Three years ago certain hockey leaders took the bull by the horns and initiated a program called “Bring Back the Magic”. This campaign has been a resounding success.

Recently, the leaders of this campaign, Gary Anderson, Vic Lemieux, Terry Simpson and Ab Pelligrini, were honoured by the people of Prince Albert for an outstanding job.

Once again Prince Albert is known as Canada's “Hockey Town North”. It is a privilege to acknowledge the outstanding work of these hockey leaders.

In terms of the Memorial Cup, this may have been the year for the London Knights but next year I think it could be the year of the Prince Albert Raiders.

Canadian Building Trades Council
Statements By Members

2:05 p.m.


Russ Powers Ancaster—Dundas—Flamborough—Westdale, ON

Mr. Speaker, this week, Ottawa is host to the legislative conference of the Canadian Building Trades Council. Through its efforts, this and virtually all buildings in which we reside, work or play provide the type of lifestyle that we as Canadians have come to expect. We thank the council for its endless contribution to our society.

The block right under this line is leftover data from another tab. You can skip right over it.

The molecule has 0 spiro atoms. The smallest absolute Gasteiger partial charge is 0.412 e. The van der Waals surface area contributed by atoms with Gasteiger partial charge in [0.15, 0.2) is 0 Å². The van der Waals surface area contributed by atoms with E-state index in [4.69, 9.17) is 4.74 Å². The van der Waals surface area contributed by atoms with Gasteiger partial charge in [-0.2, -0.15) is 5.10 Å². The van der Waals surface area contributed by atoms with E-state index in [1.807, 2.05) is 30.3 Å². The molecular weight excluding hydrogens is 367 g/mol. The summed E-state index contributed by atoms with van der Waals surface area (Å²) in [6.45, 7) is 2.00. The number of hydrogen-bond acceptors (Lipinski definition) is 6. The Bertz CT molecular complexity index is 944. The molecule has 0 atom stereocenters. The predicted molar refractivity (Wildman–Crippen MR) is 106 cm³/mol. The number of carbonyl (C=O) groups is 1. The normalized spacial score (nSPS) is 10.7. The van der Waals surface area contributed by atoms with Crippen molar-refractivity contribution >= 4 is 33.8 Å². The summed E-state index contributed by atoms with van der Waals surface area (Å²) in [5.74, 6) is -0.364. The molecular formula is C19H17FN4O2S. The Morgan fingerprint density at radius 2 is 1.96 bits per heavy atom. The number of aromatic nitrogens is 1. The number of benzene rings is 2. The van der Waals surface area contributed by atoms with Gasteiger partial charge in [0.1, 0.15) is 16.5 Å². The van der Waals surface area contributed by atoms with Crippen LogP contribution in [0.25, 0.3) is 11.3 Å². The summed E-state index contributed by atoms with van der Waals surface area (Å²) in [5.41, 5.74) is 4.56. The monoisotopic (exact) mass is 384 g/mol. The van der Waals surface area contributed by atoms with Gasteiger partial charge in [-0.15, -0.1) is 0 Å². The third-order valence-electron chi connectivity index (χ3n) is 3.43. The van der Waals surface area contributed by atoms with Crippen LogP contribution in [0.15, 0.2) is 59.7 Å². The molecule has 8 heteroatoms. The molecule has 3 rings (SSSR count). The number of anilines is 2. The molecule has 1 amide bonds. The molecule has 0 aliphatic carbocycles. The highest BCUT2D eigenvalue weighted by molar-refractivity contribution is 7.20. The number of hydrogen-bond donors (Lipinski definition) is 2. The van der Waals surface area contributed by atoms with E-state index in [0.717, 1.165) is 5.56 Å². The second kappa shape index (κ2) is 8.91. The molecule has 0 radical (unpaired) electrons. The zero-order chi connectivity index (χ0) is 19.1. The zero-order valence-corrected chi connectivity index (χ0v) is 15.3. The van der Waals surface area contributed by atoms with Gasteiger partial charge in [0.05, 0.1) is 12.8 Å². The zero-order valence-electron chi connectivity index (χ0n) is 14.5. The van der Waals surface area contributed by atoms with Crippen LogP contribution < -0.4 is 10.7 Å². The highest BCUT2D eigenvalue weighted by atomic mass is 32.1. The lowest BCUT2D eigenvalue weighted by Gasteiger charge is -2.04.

I wish to give special recognition to the Labourers International Union of North America. From its humble beginnings in 1903 and with a current continental membership in excess of 800,000, this organization has contributed in a meaningful way to our way of life. Not only are its members the fuel for our economy, but they contribute in a very positive manner through their volunteer and philanthropic efforts.

I would be remiss if I did not recognize the officers and staff of the central and eastern Canada regional office headquartered in Hamilton, Ontario. I would like to personally thank their former and current international vice-president and regional managers respectively, Enrico “Henry” Mancinelli and Joseph S. Mancinelli, for their belief in and commitment to Canada in general and Hamilton region in particular.

Centre d'action bénévole Les p'tits bonheurs
Statements By Members

2:05 p.m.